This article about institutional branding is from Inside Higher Ed, but several of its key points apply to independent schools as well. The author, Eric Sickler, who works in market research and branding, stresses that school leaders should be extraordinarily purposeful to align their strategic thinking and tactical execution around the institutional brand foundation and offers several suggestions for doing so, a few of which are:
  • Rewrite all standard or regularly used student life information sheets, brochures, booklets, handbooks and high-visibility communication tools to reflect the ideas and language of your brand foundation.
  • Integrate an introduction to your brand foundation into new student and new employee orientation activities.
  • Ensure that all student leaders are briefed and fully aware of the school's commitment to living your brand foundation; challenge student leaders to let your school's promise, pillars, character and centring idea inspire organizational programming.
  • Integrate dimensions and expressions of your brand foundation into residential life programming in dormitories, student lounge areas, public gathering spaces, restrooms, parking areas, etc.
  • Collaborate with dining services and external partner vendors/suppliers on ways to integrate the expression of your brand foundation into annual planning.

#7: Enrolment Management

What Do We Do When Inquiries Are Down?

Mia Major, Finalsite's Content Marketing Manager, begins this blog post by acknowledging that even the best marketing can't increase the applicant pool. That said, when schools aren't reaching their inquiry goals, it is usually for one of two reasons. The first is that they aren't getting enough website traffic, in which case Major recommends investing in paid ads and social media ads, earning positive reviews and redesigning the website. The second reason is that schools aren't starting enough conversations, which is likely because families are finding it too difficult to take the next step. To simplify the process for them, Major recommends shortening the inquiry form and making sure it is responsive, optimizing landing pages and offering something of value first.

#8: Governance

Strategic Planning Sucks the Life Out of Nonprofits

In this article, which appears in The Chronicle of Philanthropy, nonprofit expert Joan Garry stresses the importance of creating an exciting, robust process that everyone owns. Garry looks at some of the reasons why planning processes and strategic planning are often flawed and offers suggestions for rethinking strategic planning in a collaborative framework:
  • Introduce Board Members to their roles in a way that will excite them and enrich their lives.
  • Engage board and staff members in an authentic way
  • Ask questions that expand the thinking of board and staff members
  • Recognize that "KPI" is a four-letter word.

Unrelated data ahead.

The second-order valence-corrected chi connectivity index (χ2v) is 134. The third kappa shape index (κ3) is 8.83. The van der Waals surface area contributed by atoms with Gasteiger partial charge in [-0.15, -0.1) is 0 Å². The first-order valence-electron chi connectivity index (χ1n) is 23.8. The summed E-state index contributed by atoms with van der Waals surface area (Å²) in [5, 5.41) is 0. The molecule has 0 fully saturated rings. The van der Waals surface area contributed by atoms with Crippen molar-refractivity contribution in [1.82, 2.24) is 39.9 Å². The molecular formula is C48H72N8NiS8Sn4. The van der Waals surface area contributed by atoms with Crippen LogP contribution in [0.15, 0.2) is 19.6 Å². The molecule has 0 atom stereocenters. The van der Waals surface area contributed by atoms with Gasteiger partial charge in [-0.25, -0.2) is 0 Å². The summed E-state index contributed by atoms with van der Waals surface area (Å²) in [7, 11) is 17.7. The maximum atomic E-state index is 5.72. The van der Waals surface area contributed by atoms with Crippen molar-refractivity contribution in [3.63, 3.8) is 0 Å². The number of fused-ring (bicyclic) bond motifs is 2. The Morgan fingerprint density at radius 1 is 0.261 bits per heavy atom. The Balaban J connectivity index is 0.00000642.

Why Groups Struggle to Solve Problems Together

In this Harvard Business Review article, meeting expert Al Pittampalli writes that while "intuitive problem solving" works well for individuals, it is far less useful for groups. Instead, Pittampalli recommends that groups use a methodical approach: for each issue that needs to be discussed, members deliberately choose just one problem-solving stage to complete. He also provides a template for conducting a methodical meeting, which pairs each agenda item with a problem solving stage and a measurable outcome and suggests questions for identifying the problem-solving stage to choose.

#9: Finance

Three tools to communicate financial aid decisions more clearly may help mitigate families' confusion and bargaining.

Writing for Net Assets, Vincent Quirk, the Controller at Shady Hill School in Massachusetts, explains the tools and processes the school uses to manage enrolment and retention while working within its budget parameters. The more comfortable a family feels about costs, the more likely they are to be fully engaged in the admission process.

#10: Physical Plant, Health & Safety

Keep Wi-Fi 6 in Mind When Planning Network Upgrades

In this EdTech article, Joel Snyder, a senior IT consultant with 30 years of practice, writes that the new Wi-Fi 6 standard makes sense for high-density areas of K-12 campuses. Schools looking to upgrade to Wi-Fi 6 should do so gradually, making sure that anything added to networks now can support Wi-Fi 6, and then looking at how to accommodate faster AP-to-network speeds in the next upgrade cycle.

#11: Commitment to School Improvement

How to bust educational neuromyths? Emphasise what works

Jessica Massonnié is a research fellow at the Institute of Education at University College London. In this BOLD post, she writes about a recent survey that asked teachers' opinions of both disproven educational assertions (neuromyths) and evidence-based learning strategies.
The survey shows that neuromyths, such as the idea that people are either right-brained or left-brained or that teaching is more efficient if pedagogical material is tailored to students' "learning styles" are still prevalent. Massonnié writes that the best way to combat neuromyths is through better explanations and broader dissemination of evidence-based learning strategies.

#12: Boarding Program

International students talk about stereotypes

The International Club of Ithaca College recently hosted a panel "Breaking Stereotypes About International Students," to bring awareness to some of the struggles international students -- there are 130 international students enrolled at the college, which is less than 1% of the student body -- deal with at the school. Students on the panel said that they often have to field misconceptions and answer stereotypical questions about their countries. As well, international students often get comments about how well they speak English, even though they have been speaking English from young ages.